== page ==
Austria: High-potential investigations on Syria crimes

Austria, a pioneer of extraterritorial jurisdiction that tried a Bosnian for genocide as early as 1994, still does not have an investigation unit dedicated to international crimes. However, it is investigating at least two major Syrian cases, which could lead to the prosecution of senior officials of the Al-Assad regime.

Austria: High-potential investigations on Syria crimesSyrian President Bashar al-Assad in 2001, during a military parade. In 2018 in Vienna (Austria), sixteen Syrians filed a complaint against twenty-four high-ranking members of the regime for torture and crimes against humanity. An investigation is underway. © SANA / AFP
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Josef was 13 years old in 2011 when he led schoolmates to participate in the protests of the fledgling Syrian revolution in Aleppo. He was 13 when he was arrested for the first time by the mukhabarat, the Syrian intelligence services. This first detention was followed by two others in the following years, while the demonstrators were still marching under the bombs and he was helping to get the survivors out of destroyed buildings.

A refugee in Austria since 2015, Josef is one of those survivors who are now going after the architects of Syria’s repressive system from Europe. When he was contacted to give his testimony by Syrian lawyer Anwar Al-Bunni, lynchpin of these lawsuits, he did not hesitate. “It was a way to continue the fight against the regime and to support the prisoners still languishing in Syrian jails, so that they are not forgotten,” he explains.

Complaint against 24 senior officers

In 2018, along with fifteen other survivors including an Austrian national, he filed a complaint in Vienna against 24 senior officers of Bashar Al-Assad’s regime for torture and crimes against humanity, with support from the Syrian Media Centre for Media and Freedom of Expression, the Syrian Centre for Legal Studies and Research, the European Centre for Constitutional and Human Rights (ECCHR) and the International Centre for Human Rights Enforcement (CEHRI), an Austrian organization. This case echoes other similar complaints filed in Germany in 2017, and then in Sweden and Norway in 2019, with the support of the same associations.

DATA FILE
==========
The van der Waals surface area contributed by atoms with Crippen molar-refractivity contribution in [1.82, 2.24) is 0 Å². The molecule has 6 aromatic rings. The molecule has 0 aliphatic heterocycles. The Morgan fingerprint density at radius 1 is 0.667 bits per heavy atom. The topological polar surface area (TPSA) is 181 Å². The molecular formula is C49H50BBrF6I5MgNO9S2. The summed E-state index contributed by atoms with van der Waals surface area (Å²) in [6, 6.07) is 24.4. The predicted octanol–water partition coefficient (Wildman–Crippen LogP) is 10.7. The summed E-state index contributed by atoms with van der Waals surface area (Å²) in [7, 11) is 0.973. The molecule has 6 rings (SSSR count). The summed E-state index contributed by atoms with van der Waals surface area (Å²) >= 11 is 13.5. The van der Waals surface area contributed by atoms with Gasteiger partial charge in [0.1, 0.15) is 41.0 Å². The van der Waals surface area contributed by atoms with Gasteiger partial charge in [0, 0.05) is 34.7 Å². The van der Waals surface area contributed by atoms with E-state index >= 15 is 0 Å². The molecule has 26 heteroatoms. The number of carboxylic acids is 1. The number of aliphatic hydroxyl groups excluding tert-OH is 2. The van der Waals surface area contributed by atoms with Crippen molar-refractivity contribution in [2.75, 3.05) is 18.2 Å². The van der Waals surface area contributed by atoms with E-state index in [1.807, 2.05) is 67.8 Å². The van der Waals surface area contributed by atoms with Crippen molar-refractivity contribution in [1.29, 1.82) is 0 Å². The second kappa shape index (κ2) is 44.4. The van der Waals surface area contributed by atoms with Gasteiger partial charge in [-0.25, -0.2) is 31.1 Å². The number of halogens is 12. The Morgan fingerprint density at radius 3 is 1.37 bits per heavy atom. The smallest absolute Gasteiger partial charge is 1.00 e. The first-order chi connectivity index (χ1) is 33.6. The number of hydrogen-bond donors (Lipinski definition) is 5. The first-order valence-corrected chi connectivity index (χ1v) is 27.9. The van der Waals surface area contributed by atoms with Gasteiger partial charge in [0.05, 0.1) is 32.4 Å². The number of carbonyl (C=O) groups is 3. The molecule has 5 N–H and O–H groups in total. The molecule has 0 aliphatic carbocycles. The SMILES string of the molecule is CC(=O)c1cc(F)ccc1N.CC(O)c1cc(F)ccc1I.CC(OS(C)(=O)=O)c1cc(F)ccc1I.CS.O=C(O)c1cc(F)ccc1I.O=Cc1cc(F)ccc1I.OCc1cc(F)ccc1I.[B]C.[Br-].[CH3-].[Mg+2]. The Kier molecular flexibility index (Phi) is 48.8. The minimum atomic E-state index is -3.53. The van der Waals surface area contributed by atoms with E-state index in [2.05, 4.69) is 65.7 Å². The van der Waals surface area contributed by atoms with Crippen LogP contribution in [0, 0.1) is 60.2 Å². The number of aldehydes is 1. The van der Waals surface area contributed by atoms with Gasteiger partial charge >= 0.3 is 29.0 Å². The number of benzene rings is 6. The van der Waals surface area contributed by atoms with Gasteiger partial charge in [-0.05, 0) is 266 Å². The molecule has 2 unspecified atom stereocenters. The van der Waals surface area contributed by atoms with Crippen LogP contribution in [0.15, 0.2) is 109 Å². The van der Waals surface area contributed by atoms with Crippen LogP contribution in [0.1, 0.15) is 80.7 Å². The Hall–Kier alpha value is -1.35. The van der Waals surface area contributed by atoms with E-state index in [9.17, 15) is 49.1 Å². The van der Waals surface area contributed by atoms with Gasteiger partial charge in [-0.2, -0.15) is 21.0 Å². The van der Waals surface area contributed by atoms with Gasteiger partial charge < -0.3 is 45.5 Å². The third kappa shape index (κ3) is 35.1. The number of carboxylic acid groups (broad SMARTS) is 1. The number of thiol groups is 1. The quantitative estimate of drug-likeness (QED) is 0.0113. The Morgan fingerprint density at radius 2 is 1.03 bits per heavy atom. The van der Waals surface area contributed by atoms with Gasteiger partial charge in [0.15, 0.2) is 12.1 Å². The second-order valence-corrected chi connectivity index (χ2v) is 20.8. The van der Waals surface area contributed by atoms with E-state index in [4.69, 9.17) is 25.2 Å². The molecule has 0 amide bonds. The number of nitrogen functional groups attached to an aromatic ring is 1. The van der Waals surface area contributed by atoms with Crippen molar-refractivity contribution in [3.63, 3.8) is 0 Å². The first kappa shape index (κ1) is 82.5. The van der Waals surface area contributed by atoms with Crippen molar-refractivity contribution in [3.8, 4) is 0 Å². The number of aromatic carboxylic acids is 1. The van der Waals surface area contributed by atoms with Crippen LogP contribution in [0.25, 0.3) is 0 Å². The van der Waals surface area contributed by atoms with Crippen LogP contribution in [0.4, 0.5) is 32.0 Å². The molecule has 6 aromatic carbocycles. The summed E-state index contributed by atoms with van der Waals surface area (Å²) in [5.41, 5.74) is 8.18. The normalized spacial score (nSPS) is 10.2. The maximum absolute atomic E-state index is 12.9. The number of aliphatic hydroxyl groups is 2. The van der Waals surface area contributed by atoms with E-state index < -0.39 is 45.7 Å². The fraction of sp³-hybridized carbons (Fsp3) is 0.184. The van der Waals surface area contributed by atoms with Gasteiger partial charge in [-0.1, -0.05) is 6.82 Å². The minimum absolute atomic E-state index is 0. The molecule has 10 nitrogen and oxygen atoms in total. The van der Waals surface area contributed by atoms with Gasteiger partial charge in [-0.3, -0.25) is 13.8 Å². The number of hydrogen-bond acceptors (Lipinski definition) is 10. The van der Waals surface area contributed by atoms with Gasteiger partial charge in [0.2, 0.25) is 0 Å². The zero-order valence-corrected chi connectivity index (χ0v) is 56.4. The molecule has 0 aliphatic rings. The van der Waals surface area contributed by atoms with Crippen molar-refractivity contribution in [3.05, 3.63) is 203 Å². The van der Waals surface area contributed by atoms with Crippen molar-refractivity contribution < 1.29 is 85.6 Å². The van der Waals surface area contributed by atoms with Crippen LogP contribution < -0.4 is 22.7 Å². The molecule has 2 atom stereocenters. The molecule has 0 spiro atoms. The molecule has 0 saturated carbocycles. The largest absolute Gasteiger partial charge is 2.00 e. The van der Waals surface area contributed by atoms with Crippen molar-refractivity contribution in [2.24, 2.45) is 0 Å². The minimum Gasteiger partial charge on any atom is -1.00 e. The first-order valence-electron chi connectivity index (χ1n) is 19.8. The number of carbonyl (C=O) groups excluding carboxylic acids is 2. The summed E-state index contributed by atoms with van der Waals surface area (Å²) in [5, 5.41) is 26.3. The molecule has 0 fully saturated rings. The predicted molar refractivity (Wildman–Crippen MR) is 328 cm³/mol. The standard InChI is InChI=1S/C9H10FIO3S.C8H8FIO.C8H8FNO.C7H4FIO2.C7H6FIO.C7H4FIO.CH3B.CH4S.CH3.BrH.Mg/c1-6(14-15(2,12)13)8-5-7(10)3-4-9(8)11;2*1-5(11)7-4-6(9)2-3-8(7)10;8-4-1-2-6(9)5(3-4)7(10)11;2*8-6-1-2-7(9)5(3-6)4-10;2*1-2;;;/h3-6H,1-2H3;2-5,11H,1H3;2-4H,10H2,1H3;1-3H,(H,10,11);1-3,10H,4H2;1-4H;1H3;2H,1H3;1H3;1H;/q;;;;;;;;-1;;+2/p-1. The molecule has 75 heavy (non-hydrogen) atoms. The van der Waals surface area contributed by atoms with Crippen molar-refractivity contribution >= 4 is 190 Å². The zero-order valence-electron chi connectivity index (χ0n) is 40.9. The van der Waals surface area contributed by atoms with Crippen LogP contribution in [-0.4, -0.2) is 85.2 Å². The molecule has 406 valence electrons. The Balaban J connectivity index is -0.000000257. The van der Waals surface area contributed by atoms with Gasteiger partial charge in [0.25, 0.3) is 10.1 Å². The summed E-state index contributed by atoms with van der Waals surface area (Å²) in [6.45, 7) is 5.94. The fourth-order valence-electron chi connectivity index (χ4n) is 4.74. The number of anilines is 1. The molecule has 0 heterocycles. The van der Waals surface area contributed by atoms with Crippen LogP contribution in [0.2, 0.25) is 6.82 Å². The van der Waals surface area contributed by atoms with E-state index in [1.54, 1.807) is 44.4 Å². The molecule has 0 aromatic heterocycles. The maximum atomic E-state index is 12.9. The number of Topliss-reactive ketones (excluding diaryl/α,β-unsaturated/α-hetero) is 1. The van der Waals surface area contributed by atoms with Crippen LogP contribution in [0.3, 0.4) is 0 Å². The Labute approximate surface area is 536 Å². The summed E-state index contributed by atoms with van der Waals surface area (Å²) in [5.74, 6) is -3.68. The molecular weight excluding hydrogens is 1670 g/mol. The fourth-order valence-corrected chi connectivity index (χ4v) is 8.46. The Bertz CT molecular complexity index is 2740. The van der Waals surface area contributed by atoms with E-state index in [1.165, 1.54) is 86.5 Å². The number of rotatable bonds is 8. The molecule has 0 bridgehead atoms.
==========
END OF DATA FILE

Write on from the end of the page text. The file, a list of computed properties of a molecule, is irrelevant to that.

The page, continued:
Nearly three years later the investigation, opened in the wake of the complaint, continues. “The investigation is taking time, because of the magnitude of the case, but also because the main suspects are not present on Austrian soil,” says Tatiana Urdaneta Wittek, lawyer and member of CEHRI. Moreover, unlike Germany, Sweden or France, Austria has neither a dedicated international crimes unit within the public prosecutor’s office nor a specialized police team. Only one prosecutor deals with Syrian cases, in addition to other national cases.

Investigations possible in suspects’ absence

Austria was a pioneer in the field of extraterritorial jurisdiction, prosecuting a Bosnian guard, Dusko Cvjetkovic, for genocide in 1994. This trial, which ended in an acquittal, was the very first abroad for crimes committed in former Yugoslavia. Extraterritorial jurisdiction, at the time, was essentially based on the obligation to prosecute under Austria’s international commitments in the conventions governing these crimes. Vienna has since adopted the principle of universal jurisdiction over acts of torture, first in 2012 and then by incorporating the international crimes defined by the Statute of the International Criminal Court into its criminal code in 2015.

“It took several steps, until 2015, for Austria to completely adapt its criminal code in order to be able to prosecute, at the national level and by virtue of universal jurisdiction, every crime defined by international law”, explains researcher Astrid Reisinger-Coracini, a member of the CEHRI. “However, this does not prevent the prosecution of such crimes committed before that date, by other legal means.”

Austria’s universal jurisdiction is not “absolute” as in Germany or Sweden. It can prosecute such crimes “if the perpetrator or the victim is an Austrian national, or the offence has infringed on other Austrian interests, or the perpetrator was a foreign national who either has his or her place of habitual residence in Austria or who is present in Austria and cannot be extradited,” explains magistrate Christine Gödl at the Ministry of Justice’s international criminal justice department. But while the presence of the alleged perpetrator is a sine qua non for any indictment – no trial can be held in absentia – nothing prevents the public prosecutor’s office from investigating, even in the suspects’ absence from Austria, and from issuing international arrest warrants.